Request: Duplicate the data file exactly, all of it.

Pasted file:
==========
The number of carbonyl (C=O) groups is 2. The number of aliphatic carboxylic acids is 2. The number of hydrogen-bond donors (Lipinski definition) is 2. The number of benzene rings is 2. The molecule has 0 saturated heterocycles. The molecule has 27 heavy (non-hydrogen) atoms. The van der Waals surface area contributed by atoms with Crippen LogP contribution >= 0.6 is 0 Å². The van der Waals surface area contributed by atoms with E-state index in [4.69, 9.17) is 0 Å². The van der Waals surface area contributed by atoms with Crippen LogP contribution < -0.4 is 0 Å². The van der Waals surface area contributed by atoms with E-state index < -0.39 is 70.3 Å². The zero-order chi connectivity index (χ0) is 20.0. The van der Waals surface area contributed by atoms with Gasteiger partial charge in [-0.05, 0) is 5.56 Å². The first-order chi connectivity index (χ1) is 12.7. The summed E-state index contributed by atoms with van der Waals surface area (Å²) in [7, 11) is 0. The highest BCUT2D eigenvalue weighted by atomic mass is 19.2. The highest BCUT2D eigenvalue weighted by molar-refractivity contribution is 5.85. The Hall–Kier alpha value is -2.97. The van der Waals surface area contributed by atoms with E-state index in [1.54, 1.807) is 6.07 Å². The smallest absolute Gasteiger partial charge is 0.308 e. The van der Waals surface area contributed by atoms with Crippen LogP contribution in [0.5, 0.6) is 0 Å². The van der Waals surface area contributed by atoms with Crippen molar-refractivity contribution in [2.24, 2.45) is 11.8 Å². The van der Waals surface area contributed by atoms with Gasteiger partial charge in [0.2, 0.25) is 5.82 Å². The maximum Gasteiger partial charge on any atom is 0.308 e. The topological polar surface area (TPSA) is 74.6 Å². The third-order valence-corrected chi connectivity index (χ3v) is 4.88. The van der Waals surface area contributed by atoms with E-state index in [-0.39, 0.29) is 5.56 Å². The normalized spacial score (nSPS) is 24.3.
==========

The number of carbonyl (C=O) groups is 2. The number of aliphatic carboxylic acids is 2. The number of hydrogen-bond donors (Lipinski definition) is 2. The number of benzene rings is 2. The molecule has 0 saturated heterocycles. The molecule has 27 heavy (non-hydrogen) atoms. The van der Waals surface area contributed by atoms with Crippen LogP contribution >= 0.6 is 0 Å². The van der Waals surface area contributed by atoms with E-state index in [4.69, 9.17) is 0 Å². The van der Waals surface area contributed by atoms with Crippen LogP contribution < -0.4 is 0 Å². The van der Waals surface area contributed by atoms with E-state index < -0.39 is 70.3 Å². The zero-order chi connectivity index (χ0) is 20.0. The van der Waals surface area contributed by atoms with Gasteiger partial charge in [-0.05, 0) is 5.56 Å². The first-order chi connectivity index (χ1) is 12.7. The summed E-state index contributed by atoms with van der Waals surface area (Å²) in [7, 11) is 0. The highest BCUT2D eigenvalue weighted by atomic mass is 19.2. The highest BCUT2D eigenvalue weighted by molar-refractivity contribution is 5.85. The Hall–Kier alpha value is -2.97. The van der Waals surface area contributed by atoms with E-state index in [1.54, 1.807) is 6.07 Å². The smallest absolute Gasteiger partial charge is 0.308 e. The van der Waals surface area contributed by atoms with Crippen LogP contribution in [0.5, 0.6) is 0 Å². The van der Waals surface area contributed by atoms with Crippen molar-refractivity contribution in [2.24, 2.45) is 11.8 Å². The van der Waals surface area contributed by atoms with Gasteiger partial charge in [0.2, 0.25) is 5.82 Å². The maximum Gasteiger partial charge on any atom is 0.308 e. The topological polar surface area (TPSA) is 74.6 Å². The third-order valence-corrected chi connectivity index (χ3v) is 4.88. The van der Waals surface area contributed by atoms with E-state index in [-0.39, 0.29) is 5.56 Å². The normalized spacial score (nSPS) is 24.3.